>> https://stat.ethz.ch/mailman/listinfo/rhelp>> PLEASE do read the posting guide
>> http://www.Rproject.org/postingguide.html>> and provide commented, minimal, selfcontained, reproducible code.
>>
>
>
[[alternative HTML version deleted]]
______________________________________________
[hidden email] mailing list
https://stat.ethz.ch/mailman/listinfo/rhelpPLEASE do read the posting guide http://www.Rproject.org/postingguide.htmland provide commented, minimal, selfcontained, reproducible code.


Noah Silverman wrote:
> Thanks for the suggestion.
>
> You explained that Briar combines both accuracy and discrimination
> ability. If I understand you right, that is in relation to binary
> classification.
>
> I'm not concerned with binary classification, but the accuracy of the
> probability predictions.
>
> Is there some kind of score that measures just the accuracy?
>
> Thanks!
>
> N
The Brier score has nothing to do with classification. It is a
probability accuracy score.
Frank
>
> On 8/19/09 10:42 AM, Frank E Harrell Jr wrote:
>> Noah Silverman wrote:
>>> Hello,
>>>
>>> I working on a model to predict probabilities.
>>>
>>> I don't really care about binary prediction accuracy.
>>>
>>> I do really care about the accuracy of my probability predictions.
>>>
>>> Frank was nice enough to point me to the val.prob function from the
>>> Design library. It looks very promising for my needs.
>>>
>>> I've put together some tests and run the val.prob analysis. It
>>> produces some very informative graphs along with a bunch of
>>> performance measures.
>>>
>>> Unfortunately, I'm not sure which measure, if any, is the "best"
>>> one. I'm comparing hundreds of different models/parameter
>>> combinations/etc. So Ideally I'd like a single value or two as the
>>> "performance measure" for each one. That way I can pick the "best"
>>> model from all my experiments.
>>>
>>> As mentioned above, I'm mainly interested in the accuracy of my
>>> probability predictions.
>>>
>>> Does anyone have an opinion about which measure I should look at??
>>> (I see Dxy, C, R2, D, U, Briar, Emax, Eavg, etc.)
>>>
>>> Thanks!!
>>>
>>> N
>>
>> It all depends on the goal, i.e., the relative value you place on
>> absolute accuracy vs. discrimination ability. The Brier score combines
>> both and other than interpretability has many advantages.
>>
>> Frank
>>
>>>
>>> ______________________________________________
>>> [hidden email] mailing list
>>> https://stat.ethz.ch/mailman/listinfo/rhelp>>> PLEASE do read the posting guide
>>> http://www.Rproject.org/postingguide.html>>> and provide commented, minimal, selfcontained, reproducible code.
>>>
>>
>>

Frank E Harrell Jr Professor and Chair School of Medicine
Department of Biostatistics Vanderbilt University
______________________________________________
[hidden email] mailing list
https://stat.ethz.ch/mailman/listinfo/rhelpPLEASE do read the posting guide http://www.Rproject.org/postingguide.htmland provide commented, minimal, selfcontained, reproducible code.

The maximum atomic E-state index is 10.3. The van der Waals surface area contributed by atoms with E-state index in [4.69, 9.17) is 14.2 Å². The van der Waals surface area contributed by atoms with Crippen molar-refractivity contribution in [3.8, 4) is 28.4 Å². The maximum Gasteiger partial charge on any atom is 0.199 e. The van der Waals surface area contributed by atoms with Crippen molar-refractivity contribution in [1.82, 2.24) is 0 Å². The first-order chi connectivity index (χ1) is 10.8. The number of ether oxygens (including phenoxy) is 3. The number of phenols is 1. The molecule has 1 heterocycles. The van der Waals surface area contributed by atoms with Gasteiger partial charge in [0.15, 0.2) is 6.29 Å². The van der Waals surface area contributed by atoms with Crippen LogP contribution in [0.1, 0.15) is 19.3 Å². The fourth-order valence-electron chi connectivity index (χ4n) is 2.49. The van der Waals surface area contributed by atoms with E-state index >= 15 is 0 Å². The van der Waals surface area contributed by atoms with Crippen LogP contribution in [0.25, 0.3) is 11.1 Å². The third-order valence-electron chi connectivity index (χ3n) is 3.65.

Frank Harrell
Department of Biostatistics, Vanderbilt University


Frank,
That makes sense.
I just had a look at the actual algorithm calculating the Briar score.
One thing that confuses me is how the score is calculated.
If I understand the code correctly, it is just: sum((p  y)^2)/n
If I have an example with a label of 1 and a probability prediction of
.4, it is (.4  1)^2
(I know it is the average of these value across all the examples)
Wouldn't it make more sense to stratify the probabilities and then check
the accuracy of each level.
i.e. For predicted probabilities of .10 to .20 the data was actually
labeled true .18 percent of the time. mean(label)
On 8/19/09 11:51 AM, Frank E Harrell Jr wrote:
> Noah Silverman wrote:
>> Thanks for the suggestion.
>>
>> You explained that Briar combines both accuracy and discrimination
>> ability. If I understand you right, that is in relation to binary
>> classification.
>>
>> I'm not concerned with binary classification, but the accuracy of the
>> probability predictions.
>>
>> Is there some kind of score that measures just the accuracy?
>>
>> Thanks!
>>
>> N
>
> The Brier score has nothing to do with classification. It is a
> probability accuracy score.
>
> Frank
>
>>
>> On 8/19/09 10:42 AM, Frank E Harrell Jr wrote:
>>> Noah Silverman wrote:
>>>> Hello,
>>>>
>>>> I working on a model to predict probabilities.
>>>>
>>>> I don't really care about binary prediction accuracy.
>>>>
>>>> I do really care about the accuracy of my probability predictions.
>>>>
>>>> Frank was nice enough to point me to the val.prob function from the
>>>> Design library. It looks very promising for my needs.
>>>>
>>>> I've put together some tests and run the val.prob analysis. It
>>>> produces some very informative graphs along with a bunch of
>>>> performance measures.
>>>>
>>>> Unfortunately, I'm not sure which measure, if any, is the "best"